New York Mets: Biggest Storylines of the Offseason
New York Mets general manager Sandy Alderson was hired by the organization to help rebuild the franchise and get back in contention for the National League East title.
Unfortunately, after a few seasons with Alderson at the helm, it's been much the same story.
New York has finished fourth in the division in four straight seasons and there is still a lot of work to be done in order for the Mets to place higher.
While it was understood that the Alderson era would be a process, a lot of questions still remain as to the direction of the club and the quality of the work he's done.
This offseason will prove vital for the Mets, as Alderson is going to have his hands full with a bunch of critical decisions to make.
Here are the biggest storylines for the Mets this offseason.
David Wright's Contract Situation
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The Mets knew this offseason would be critical, if only due to the decision they would have to make concerning All-Star third baseman David Wright.
The team picked up the club option for Wright, and while talks are "ongoing," nothing close to a legitimate deal has surfaced.
Alderson expressed a desire to try and get an extension done quickly, but that has not occurred:
"Perhaps it was a little unrealistic on my part that we got something done [earlier]," Alderson said. "But I think it was important for me to emphasize that we were going to get going early in order to avoid any speculation about a Jose Reyes-type approach to this. In that sense, it was probably a good idea to emphasize speed, but unrealistic to expect this was all going to be concluded quickly." (via Newsday)
The expectation now is that a deal will get done between the two sides, but the question is: How much will it cost the Mets?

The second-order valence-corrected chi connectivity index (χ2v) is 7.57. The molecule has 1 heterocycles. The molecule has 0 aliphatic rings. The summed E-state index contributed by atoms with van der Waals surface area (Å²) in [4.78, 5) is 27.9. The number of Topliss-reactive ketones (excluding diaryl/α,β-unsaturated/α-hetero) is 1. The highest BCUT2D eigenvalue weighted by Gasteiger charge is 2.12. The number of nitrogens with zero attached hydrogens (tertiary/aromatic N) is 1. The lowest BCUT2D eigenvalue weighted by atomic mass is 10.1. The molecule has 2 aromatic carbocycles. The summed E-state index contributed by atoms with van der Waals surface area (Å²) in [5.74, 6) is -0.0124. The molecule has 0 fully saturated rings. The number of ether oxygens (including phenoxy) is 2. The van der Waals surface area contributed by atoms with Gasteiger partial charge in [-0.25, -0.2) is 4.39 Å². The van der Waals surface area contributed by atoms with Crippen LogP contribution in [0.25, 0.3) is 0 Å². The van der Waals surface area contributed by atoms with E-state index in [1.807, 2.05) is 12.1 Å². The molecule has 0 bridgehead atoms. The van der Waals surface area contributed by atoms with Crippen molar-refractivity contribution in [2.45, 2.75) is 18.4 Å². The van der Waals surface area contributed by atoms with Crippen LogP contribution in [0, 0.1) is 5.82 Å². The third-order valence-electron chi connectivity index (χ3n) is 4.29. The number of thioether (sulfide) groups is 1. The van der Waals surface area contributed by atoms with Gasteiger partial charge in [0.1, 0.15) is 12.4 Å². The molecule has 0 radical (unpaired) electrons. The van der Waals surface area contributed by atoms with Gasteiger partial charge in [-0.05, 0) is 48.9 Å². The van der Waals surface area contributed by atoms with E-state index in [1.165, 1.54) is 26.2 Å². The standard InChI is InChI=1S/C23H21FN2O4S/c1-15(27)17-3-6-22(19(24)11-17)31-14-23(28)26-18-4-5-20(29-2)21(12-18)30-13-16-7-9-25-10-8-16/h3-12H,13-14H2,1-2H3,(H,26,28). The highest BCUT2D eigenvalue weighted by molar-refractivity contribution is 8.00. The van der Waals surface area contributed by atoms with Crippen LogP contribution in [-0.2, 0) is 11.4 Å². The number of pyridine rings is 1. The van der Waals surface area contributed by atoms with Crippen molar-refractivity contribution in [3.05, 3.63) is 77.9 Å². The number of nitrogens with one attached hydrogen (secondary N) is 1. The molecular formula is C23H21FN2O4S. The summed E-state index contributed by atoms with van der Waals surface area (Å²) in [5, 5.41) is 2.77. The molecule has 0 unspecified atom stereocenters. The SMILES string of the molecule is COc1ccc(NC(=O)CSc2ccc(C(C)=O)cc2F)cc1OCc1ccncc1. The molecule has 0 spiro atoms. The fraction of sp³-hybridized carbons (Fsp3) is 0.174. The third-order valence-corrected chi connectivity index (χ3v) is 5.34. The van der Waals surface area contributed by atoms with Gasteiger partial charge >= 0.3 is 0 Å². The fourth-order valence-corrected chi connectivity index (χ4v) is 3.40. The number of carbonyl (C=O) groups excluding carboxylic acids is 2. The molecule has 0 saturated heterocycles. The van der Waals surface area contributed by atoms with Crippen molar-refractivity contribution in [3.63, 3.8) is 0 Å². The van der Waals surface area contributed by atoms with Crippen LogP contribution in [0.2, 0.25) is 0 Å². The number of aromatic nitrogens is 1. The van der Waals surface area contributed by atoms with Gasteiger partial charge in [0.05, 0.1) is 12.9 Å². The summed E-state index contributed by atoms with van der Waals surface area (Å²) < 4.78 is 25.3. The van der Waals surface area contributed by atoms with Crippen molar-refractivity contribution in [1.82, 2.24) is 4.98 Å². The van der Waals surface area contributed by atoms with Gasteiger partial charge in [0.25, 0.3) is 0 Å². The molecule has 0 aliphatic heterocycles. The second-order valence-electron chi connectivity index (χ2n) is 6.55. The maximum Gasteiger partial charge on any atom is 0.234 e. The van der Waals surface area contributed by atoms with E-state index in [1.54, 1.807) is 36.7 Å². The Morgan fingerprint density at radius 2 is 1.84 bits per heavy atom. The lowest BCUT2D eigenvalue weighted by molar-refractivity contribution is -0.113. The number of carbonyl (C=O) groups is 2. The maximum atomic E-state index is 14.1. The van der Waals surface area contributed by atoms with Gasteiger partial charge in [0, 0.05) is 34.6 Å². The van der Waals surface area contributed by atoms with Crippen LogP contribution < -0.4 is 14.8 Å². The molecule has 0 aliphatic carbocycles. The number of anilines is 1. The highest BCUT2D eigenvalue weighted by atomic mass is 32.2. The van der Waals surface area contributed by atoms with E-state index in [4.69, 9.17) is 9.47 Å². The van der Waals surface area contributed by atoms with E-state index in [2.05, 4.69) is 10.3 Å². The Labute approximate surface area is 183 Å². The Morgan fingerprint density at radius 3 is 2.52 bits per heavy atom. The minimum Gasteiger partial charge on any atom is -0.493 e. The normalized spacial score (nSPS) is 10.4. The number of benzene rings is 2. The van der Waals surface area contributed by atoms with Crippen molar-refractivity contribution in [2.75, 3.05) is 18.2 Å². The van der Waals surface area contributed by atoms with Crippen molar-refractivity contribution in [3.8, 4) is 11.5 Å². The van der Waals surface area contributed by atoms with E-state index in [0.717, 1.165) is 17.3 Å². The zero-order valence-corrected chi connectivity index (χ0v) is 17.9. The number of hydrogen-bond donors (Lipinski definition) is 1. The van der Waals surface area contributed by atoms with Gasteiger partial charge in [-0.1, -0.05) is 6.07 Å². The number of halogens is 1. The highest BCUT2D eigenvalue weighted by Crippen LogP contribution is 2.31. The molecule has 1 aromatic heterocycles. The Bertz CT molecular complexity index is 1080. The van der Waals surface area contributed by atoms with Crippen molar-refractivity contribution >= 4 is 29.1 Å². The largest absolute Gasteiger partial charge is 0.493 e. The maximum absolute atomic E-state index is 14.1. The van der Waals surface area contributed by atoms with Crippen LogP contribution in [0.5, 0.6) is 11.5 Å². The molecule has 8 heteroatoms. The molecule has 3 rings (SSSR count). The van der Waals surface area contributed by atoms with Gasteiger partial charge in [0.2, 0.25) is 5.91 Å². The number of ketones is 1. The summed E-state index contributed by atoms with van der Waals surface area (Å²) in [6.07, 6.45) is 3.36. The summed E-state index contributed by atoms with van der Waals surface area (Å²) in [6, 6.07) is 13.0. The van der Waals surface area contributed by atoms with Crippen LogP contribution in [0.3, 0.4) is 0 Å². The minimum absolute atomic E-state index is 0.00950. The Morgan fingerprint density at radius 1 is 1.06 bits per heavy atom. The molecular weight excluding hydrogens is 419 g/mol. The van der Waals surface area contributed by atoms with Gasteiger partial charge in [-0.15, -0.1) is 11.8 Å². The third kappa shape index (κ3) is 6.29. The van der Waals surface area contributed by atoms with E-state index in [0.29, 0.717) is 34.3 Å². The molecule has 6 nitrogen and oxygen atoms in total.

It may be fair to say that Wright is looking to surpass what Ryan Zimmerman agreed to with a six-year, $100 million extension, while the Mets are treading cautiously through this negotiation, due to their limited finances.
Wright certainly deserves to be paid, but are the Mets willing to pay him?
How the Mets handle this negotiation will go a long way in determining where this club currently stands, as well as how long it will be before they are once again considered contenders.
R.A. Dickey Could Win the Cy Young and Then Be Traded
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While there is optimism surrounding David Wright's contract situation, the same cannot be said for R.A. Dickey.
The 38-year-old knuckleballer is coming off a remarkable season, the best of his career. The Cy Young Award finalist is certainly deserving of the honor, but he could wind up winning it and then be traded.
Jon Heyman of CBSsports.com, is reporting that trading Dickey is a very possible outcome because "his value is never going to be any higher."
The Mets have a lot of questions to answer with this team, including the outfield, the bullpen and the catcher position. Trading Dickey could address some of those areas.
The strength of this team is starting pitching, but Dickey is a big reason for that. It cannot be understated what a great year he had in 2012.
Take him out of the equation and the Mets are left with Johan Santana, who has injury concerns and is at the tail-end of his career.
Jon Niese is steady, but will never be better than a No. 3 pitcher. Matt Harvey is the future, but will he hit a wall in 2013? Dillon Gee has health concerns of his own, and Zack Wheeler will most likely be called up mid-season.
Dickey is the best the Mets have, and while trading him could essentially bring pieces back that will help the future development of the organization, the short-term chance of winning automatically goes out the window.
It will be interesting to see how this situation develops, but a resolution may take some time.
Ike Davis Is Going to Be a Met
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Toward the end of the season and into the offseason, a lot of questions were swirling around whether the Mets were going to trade Ike Davis or not.